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Lightweight Heavyweight Page 2

To address the speed issue, Stolk Marimecs gave the yacht a round-bilge, semidisplacement hull form, and Moonen decided to construct the entire yacht out of Sealium alloy. Although it may be unfamiliar to some in the yacht world, Sealium is commonly used in military and commercial shipbuilding applications, both for hulls and superstructures, in vessels such as patrol craft, work boats, and fast ferries. It's an aluminum alloy engineered for weight savings without sacrificing strength. In fact, it's said to yield 15-percent stronger welds than traditional marine aluminum. It's also engineered for higher corrosion resistance.

Shifting the dining area over to starboard instead of situating it on centerline from port to starboard really opens up the flow of the yacht's main deck.

Also to address speed, Moonen put together a propulsion package quite unlike what most yachts in this size range feature. The first step was selecting Caterpillar C32 ACERT powerplants. Based on Cat's 3412, which is popular with builders and owners of semidisplacement megayachts, the 1,800-hp C32 ACERT delivers more power than either the 3412E or even C32 Tier 1 engine, according to Caterpillar, yet it's similar in size and weight due to its V-block.

Moonen additionally selected Servogear controllable-pitch propellers—a first for its yachts—to optimize speed and fuel efficiency for Nilo (the second 94 Alu features fixed props). Servogear, a Norwegian-based company specializing in solutions for high-speed recreational and commercial vessels, also designed the thrust line, including propeller tunnels and rudders (though Moonen declines describing them further). Emile Bilterijst, Moonen's managing director and a naval architect, had prior experience with high-speed vessels, so he'd hoped the yard would one day do business with an owner who'd agree to having this type of propeller system installed. All told, this setup reportedly permitted Nilo to flirt with 27 knots at ten-percent ship's load during sea trials and to squeak out 1 knot more than her 25-knot contracted top speed at 50-percent load. She also went from 0 to 20 knots in 20 seconds and 0 to full speed in 40 seconds, according to Moonen.

Deck plans: Moonen's Nilo

Nilo's owner was certainly pleased. Having previously owned a handful of planing boats, most recently a Ferretti 68, he was accustomed to a good turn of speed. Since he wanted to extend his cruising range around and even beyond the Med, Moonen's own goal of creating an efficient yacht came into play, too. According to the yard, even with gensets running, the yacht consumes only about 18.5 gallons per hour cruising at 11 knots, yielding a 2,500-nautical-mile range.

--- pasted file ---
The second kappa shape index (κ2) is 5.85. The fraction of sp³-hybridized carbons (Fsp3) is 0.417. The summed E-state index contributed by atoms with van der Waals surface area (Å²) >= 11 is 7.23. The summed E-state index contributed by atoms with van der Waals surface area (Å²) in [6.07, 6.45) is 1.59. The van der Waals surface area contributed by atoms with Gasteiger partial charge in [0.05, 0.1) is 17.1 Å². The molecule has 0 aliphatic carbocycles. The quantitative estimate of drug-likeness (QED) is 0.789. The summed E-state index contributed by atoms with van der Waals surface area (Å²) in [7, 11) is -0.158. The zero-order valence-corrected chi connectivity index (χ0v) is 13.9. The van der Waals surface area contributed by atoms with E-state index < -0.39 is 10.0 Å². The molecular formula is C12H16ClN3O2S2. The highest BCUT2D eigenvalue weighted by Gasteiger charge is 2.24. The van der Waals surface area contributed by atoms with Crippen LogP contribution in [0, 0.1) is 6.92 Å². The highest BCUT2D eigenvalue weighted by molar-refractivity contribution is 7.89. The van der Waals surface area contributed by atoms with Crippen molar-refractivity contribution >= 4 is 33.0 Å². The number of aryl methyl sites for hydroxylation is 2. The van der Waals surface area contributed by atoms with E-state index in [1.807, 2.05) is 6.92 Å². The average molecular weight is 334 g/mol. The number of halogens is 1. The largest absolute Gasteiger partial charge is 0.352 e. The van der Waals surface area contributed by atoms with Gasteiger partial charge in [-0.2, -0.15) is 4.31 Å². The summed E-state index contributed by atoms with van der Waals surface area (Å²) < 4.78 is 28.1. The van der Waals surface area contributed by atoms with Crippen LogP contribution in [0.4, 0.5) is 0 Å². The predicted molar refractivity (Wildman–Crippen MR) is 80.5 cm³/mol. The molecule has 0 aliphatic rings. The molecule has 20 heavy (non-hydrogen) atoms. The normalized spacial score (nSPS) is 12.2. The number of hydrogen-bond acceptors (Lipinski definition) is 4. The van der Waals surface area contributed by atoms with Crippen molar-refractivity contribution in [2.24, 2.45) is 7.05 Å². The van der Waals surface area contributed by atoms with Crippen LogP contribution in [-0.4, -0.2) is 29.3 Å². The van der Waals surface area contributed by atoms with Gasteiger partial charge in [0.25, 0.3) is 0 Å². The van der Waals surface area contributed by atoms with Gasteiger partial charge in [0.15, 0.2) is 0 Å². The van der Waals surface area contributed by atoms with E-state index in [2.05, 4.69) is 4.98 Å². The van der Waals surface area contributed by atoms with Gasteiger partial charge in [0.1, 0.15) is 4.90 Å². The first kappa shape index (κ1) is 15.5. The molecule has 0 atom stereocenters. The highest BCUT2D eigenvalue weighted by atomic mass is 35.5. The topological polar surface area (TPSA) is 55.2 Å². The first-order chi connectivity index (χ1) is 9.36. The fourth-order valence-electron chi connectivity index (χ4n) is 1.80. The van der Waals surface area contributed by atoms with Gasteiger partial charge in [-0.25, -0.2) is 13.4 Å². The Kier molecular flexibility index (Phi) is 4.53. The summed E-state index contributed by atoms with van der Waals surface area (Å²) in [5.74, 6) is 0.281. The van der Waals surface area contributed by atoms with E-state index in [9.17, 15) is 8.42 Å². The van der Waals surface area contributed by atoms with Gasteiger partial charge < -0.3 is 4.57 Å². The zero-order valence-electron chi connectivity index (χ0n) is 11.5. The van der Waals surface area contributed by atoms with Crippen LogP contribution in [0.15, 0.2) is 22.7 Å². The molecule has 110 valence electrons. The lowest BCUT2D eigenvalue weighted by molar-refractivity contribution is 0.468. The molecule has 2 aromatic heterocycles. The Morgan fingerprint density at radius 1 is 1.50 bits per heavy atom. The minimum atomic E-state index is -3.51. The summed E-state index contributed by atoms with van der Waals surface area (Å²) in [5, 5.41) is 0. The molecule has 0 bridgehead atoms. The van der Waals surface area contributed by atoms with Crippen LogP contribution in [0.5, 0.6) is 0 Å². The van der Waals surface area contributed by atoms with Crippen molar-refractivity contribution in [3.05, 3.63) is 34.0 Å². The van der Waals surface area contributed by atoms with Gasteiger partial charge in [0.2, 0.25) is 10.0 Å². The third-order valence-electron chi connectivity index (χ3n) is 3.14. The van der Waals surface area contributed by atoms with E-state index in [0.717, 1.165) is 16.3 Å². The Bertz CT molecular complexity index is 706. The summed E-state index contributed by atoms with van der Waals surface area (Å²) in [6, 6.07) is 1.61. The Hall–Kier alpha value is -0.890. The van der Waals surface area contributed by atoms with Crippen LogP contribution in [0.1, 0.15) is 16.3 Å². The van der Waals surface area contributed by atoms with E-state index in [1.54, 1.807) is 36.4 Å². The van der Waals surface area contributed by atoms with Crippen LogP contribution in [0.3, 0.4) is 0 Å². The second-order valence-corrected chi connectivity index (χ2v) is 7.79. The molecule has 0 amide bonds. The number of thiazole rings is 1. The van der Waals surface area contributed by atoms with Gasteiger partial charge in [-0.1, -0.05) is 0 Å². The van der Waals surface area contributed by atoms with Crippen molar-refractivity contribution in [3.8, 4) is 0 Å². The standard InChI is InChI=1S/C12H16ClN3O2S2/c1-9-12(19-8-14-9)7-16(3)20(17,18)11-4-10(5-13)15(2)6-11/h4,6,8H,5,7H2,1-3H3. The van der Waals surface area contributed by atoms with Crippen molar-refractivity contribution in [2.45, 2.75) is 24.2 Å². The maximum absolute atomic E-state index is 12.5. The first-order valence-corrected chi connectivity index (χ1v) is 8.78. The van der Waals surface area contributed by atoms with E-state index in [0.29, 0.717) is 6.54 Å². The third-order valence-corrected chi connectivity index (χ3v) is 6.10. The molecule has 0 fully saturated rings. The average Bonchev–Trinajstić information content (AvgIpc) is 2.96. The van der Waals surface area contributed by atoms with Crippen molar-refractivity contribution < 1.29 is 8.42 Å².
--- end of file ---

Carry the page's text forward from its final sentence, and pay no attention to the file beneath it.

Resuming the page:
Whether the owner pursues this range with a large group of guests or just a handful of friends and family, the layout of Nilo serves the purpose well. Her main-deck floorplan is similar to that of most yachts in this size, meaning you can see straight to the helm from the saloon. But there's a difference. Instead of the dining area being nearly full-beam on centerline, Nilo's is tucked to starboard and runs fore and aft. There's also a pocket door that can close off the helm from the rest of the deck, if guests are watching a movie in the saloon or are otherwise engaged in a way that will disturb the crew at the helm. Another pocket door, this one aft to port at the helm, yields access to the galley, which the owner requested be tucked to this side of the yacht. The door allows both the chef and captain to enjoy some privacy while they work yet also makes it easier for a stew to take drinks and snacks out to the captain.

Owners of all sizes of megayachts want full-beam staterooms these days, and aboard Nilo the master is amidships on the lower deck. The VIP and two twin-berth staterooms, each with en suite head, round out the accommodations, and the use of light-tone anigre wood down here as well as above keeps the areas feeling light and airy.

Moonen feels confident about the future of its new semidisplacement series, so much so that it now also offers a 99 Alu, one of which is already under contract. Yet it's wisely not abandoning the other "pocket-size" vessels that helped it make its mark. Two 97 Displacement Series yachts should splash this year, for example, and more 84s are on order, too. Construction is also well underway on an addition to the Displacement Series. Based on the 120, which Moonen introduced just a few years ago, the 124 features a central atrium with a spiral staircase connecting the flying bridge and all three interior decks. She'll be its largest-ever launch when she hits the water next year.

Which suits Moonen just fine.

For more information on Moonen Shipyards, including contact information, click here.

This article originally appeared in the February 2008 issue of Power & Motoryacht magazine.

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